Being a console-only title and a third person game, control and block placement was a worry for me going in. But they’ve managed to do a good enough job by giving clear outlines for placement and not relying on camera position too much. Instead you hold L1 or R1 to place a block below or above you while also locking your heading so you can strafe to place multiple blocks. Holding both shoulder buttons keeps the block height at the middle level. Everything is kept on an inventory bar, which actually represents the entirety of your inventory and not just a hotbar like in Minecraft. Thankfully, items all seem to stack to 99. Weapons are kept on a separate toolbar selected by pressing up or down on the d-pad and used by pressing triangle, which works well enough except it overrides the block placement outline so you’ll sometimes have to re-select a block to gain back the outline.
Another concern with the third person perspective was how layers would operate, as every video I had seen showed houses with no ceiling. Well, unless the demo works differently, there doesn’t seem to be a solution to this. You can place a ceiling, but you won’t be able to see through it. The game will show you an outline of your character, but not of anything else, making navigating or using work stations impossible unless you angle the camera under the ceiling. It doesn’t seem to be necessary to build ceilings, but not doing so seems a little silly especially when you have NPCs sleeping in their beds in the rain. But the game doesn’t seem to care since it only “looks” at the first two layers of a room, which brings me to the base building mechanic.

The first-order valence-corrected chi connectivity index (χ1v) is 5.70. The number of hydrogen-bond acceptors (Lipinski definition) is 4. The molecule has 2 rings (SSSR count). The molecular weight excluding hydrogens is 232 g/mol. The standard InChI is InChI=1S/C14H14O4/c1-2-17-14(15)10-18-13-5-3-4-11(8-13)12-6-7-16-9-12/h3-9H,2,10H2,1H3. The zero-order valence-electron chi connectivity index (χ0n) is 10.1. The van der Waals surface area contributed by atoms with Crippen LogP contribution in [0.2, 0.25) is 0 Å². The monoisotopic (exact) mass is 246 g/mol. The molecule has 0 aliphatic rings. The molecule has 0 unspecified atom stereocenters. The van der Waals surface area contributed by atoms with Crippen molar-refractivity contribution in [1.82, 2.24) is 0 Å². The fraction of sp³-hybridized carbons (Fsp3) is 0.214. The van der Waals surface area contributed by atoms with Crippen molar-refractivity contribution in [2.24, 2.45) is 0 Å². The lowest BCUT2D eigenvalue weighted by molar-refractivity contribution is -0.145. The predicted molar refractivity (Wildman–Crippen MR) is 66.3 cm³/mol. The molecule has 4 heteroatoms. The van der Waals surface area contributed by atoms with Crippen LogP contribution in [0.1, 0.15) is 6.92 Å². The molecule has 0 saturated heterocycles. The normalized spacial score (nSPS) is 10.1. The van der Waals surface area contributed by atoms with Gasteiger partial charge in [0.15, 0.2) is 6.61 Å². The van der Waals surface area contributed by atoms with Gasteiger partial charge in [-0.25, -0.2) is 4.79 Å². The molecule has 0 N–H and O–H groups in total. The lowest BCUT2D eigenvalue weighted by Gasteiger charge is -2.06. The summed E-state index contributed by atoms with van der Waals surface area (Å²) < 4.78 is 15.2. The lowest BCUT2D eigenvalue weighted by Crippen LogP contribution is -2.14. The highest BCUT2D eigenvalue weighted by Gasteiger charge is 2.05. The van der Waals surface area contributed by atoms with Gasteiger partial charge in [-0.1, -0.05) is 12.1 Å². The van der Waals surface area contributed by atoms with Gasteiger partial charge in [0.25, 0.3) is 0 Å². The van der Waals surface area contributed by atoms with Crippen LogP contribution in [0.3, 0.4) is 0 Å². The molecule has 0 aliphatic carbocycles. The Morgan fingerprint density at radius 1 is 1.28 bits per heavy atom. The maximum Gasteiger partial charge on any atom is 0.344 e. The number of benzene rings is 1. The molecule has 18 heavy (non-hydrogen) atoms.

Part of the structuring of the Minecraft formula employed by Builders is a rated base building mechanic that awards points for adding things to your base and eventually allows you to level up your base as shown by a big bar on top of the screen at all times. Like with Terraria, specific things are checked for by the game for an area to be counted as a valid “room” that an NPC can use and that adds points to your base. You need fully enclosed walls two layers high, a door, and a light source. Adding anything else changes it from an “empty room” to a cooking station or a work station or a bedroom or whatever else, which all award even more points. The only valid building area is within a sunny area around your base that will expand as your base levels up. Funnily enough, you don’t level up at all, nor do you gain experience points, which is something the demo goes to some lengths to remind you.